The Lee’s Summit Parks and Recreation Department issued a public apology Tuesday afternoon to a Black family who says they were racially profiled and discriminated against after their private party at a city-run water park was suddenly canceled over the weekend.
In a statement, parks officials said they were aware of a “disturbing social media post” made by a part-time lifeguard in response to the family’s frustration of not being able to access the Summit Waves Aquatic Facility, which is run by the parks department.
Parks officials also referenced other “inappropriate and insensitive language used by staff” and said “appropriate” measures were being taken to correct them.
“A sincere apology is owed to the Evans family and our Lee’s Summit community,” officials said in the statement. “(Lee’s Summit Parks and Recreation) strives to be a respectful and inclusive organization where all members of our community feel welcome and appreciated. Inappropriate language, social media posts and behavior are not acceptable and will not be tolerated.”
At issue is the cancellation of a 17-year-old’s birthday party that was scheduled to be held Saturday in the suburban water park after his family arranged the get-together in early July. Chris Evans, the teen’s father, says his sons and their party guests were denied access to the park on the day of the planned event “for no apparent reason other than the color of their skin.”
In what has become a widely-seen post on the social media platform TikTok, Evans was seen speaking with a park official as a Lee’s Summit police officer stood by. In the video, Evans asks why the park would be “uncomfortable” hosting, repeating a term she used in informing the guests that they would not be allowed to enter.
The encounter has since thrown a national spotlight on the suburban Kansas City community. It also caught the attention of local officials, including Lee’s Summit Mayor William Baird, who called for the parks department to investigate.
Parks officials said an investigation of the incident was completed Tuesday. The city maintained that the event was officially canceled less than three hours beforehand because of concerns that the event was going to be too large for security to handle.
Findings from that investigation showed the rental agreement was entered on July 8 with a maximum capacity of 250 guests. Between ten and 15 people were to be there as chaperones as part of the agreement. Part of that rental agreement also forbid advertising the event on social media, a policy described by the parks department as a standard one because of the potential to “result in insufficient staffing and security.”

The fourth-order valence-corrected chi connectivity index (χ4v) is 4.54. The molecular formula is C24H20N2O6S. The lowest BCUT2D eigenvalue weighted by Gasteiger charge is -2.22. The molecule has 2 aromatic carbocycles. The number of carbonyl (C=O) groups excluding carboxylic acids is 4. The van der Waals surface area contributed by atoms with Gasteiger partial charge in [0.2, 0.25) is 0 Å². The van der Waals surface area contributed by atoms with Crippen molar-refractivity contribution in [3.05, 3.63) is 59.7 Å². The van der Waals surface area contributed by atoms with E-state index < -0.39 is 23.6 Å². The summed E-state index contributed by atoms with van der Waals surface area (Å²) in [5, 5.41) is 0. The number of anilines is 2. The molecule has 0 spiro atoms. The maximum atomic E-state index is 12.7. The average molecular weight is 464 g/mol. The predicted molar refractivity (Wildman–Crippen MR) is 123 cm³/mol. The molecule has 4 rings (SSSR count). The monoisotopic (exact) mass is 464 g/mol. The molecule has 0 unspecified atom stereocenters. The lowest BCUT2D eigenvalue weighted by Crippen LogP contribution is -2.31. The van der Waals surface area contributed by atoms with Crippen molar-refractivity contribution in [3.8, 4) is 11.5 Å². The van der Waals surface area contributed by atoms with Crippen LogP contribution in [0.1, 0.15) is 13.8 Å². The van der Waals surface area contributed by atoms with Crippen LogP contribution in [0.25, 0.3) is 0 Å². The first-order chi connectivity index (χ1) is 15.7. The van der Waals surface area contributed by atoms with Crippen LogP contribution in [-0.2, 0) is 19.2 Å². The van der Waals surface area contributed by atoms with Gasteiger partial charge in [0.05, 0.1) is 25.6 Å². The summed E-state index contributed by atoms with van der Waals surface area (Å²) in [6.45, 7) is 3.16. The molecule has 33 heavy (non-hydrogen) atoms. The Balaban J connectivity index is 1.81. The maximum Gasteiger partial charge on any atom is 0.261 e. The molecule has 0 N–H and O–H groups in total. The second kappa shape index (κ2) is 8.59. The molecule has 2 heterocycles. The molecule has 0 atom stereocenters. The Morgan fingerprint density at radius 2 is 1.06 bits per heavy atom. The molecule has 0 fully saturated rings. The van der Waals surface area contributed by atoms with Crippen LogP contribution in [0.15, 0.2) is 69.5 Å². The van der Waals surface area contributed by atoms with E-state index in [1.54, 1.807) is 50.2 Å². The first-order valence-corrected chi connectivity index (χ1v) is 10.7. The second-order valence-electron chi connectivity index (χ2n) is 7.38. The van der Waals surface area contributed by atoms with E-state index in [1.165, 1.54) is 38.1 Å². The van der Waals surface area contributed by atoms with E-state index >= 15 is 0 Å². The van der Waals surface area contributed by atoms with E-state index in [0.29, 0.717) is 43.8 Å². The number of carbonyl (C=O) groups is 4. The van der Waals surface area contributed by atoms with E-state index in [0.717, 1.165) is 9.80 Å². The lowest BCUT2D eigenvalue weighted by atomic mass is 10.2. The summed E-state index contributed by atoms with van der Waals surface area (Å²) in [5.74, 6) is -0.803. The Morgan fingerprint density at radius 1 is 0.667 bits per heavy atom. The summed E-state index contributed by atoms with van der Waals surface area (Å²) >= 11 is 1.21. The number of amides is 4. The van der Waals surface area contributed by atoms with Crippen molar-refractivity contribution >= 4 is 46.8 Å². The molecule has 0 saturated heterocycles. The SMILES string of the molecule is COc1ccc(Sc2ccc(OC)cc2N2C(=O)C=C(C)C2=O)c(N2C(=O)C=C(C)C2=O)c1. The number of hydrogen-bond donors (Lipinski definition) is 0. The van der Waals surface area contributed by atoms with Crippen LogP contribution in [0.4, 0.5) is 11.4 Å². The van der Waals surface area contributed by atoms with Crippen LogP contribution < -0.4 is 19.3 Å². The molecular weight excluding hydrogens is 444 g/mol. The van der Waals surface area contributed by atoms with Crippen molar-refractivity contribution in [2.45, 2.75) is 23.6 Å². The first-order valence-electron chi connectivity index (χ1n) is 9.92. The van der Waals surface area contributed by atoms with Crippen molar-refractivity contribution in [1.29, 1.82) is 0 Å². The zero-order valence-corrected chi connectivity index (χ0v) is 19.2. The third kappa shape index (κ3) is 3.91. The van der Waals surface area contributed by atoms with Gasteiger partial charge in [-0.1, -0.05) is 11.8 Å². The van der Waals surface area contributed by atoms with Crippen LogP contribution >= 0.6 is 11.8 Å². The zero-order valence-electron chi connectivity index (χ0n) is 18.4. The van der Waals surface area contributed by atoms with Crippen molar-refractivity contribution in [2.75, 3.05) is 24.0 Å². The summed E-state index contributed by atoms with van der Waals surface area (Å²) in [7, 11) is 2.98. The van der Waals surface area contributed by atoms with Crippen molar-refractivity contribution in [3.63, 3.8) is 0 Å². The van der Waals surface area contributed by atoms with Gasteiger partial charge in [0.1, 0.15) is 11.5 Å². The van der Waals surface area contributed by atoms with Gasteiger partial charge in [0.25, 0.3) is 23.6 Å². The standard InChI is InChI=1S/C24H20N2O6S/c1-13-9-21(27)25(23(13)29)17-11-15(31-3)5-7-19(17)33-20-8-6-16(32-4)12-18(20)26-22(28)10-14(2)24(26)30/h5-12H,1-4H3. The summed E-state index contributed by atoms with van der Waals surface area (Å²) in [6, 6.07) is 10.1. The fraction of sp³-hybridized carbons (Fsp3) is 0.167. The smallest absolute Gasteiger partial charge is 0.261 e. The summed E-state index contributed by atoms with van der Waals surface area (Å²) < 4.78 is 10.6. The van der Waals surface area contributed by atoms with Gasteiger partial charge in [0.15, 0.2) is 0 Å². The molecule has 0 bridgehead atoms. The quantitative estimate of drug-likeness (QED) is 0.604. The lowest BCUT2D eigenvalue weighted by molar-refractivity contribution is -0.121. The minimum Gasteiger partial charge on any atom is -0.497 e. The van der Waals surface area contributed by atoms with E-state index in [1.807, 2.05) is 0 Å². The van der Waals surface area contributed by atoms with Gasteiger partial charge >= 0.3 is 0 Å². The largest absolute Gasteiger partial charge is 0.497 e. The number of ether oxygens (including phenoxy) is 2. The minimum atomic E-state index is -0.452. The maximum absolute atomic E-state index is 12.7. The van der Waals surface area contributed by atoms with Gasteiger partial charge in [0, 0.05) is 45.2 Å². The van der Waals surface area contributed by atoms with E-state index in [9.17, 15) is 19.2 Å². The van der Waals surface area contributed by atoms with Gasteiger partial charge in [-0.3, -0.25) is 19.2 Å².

On Aug. 4, Summit Waves staff saw a social media post advertising an event called Splash Blast 2 scheduled to take place between 7 and 9:30 p.m. at the park. Calls were made and messages left with the party organizers over the next two days to inquire about the event that went unreturned, the investigation found.
More than a dozen calls were made to Summit Waves by others inquiring about the event on its scheduled date, officials say. Ultimately the park decided to cancel the party at 5 p.m. Saturday. Contact was first made with renters roughly 30 minutes later, according to the city, and guests were again informed of the cancellation as they began arriving around 6:15 p.m.
Under the rental agreement, the Evans family was required to pay for security to monitor the event, provided by Lee’s Summit police or the Jackson County Sheriff’s Office. During its review, the city also found that staff failed to arrange any security for the party as required.
According to the city, the Evans family was offered a refund this week along with repayment of the cost of other expenses incurred by the family outside of rental fees.
Moving forward, parks officials say they intend to complete a comprehensive review of the rental process and enhance training “to align with the City’s diversity and inclusion efforts.”
Earlier Tuesday, the Evans family gathered at the Kansas City law office of Krigel and Krigel, attorneys hired to represent them, for a press conference to discuss the events of that day. Chris Evans said he hopes Lee’s Summit would make changes to its employee policies, that the Kansas City community may learn and progress from the incident, and that his family will ultimately be able to heal.
“My family has to be OK,” Evans said. “Other Black families have to be OK.”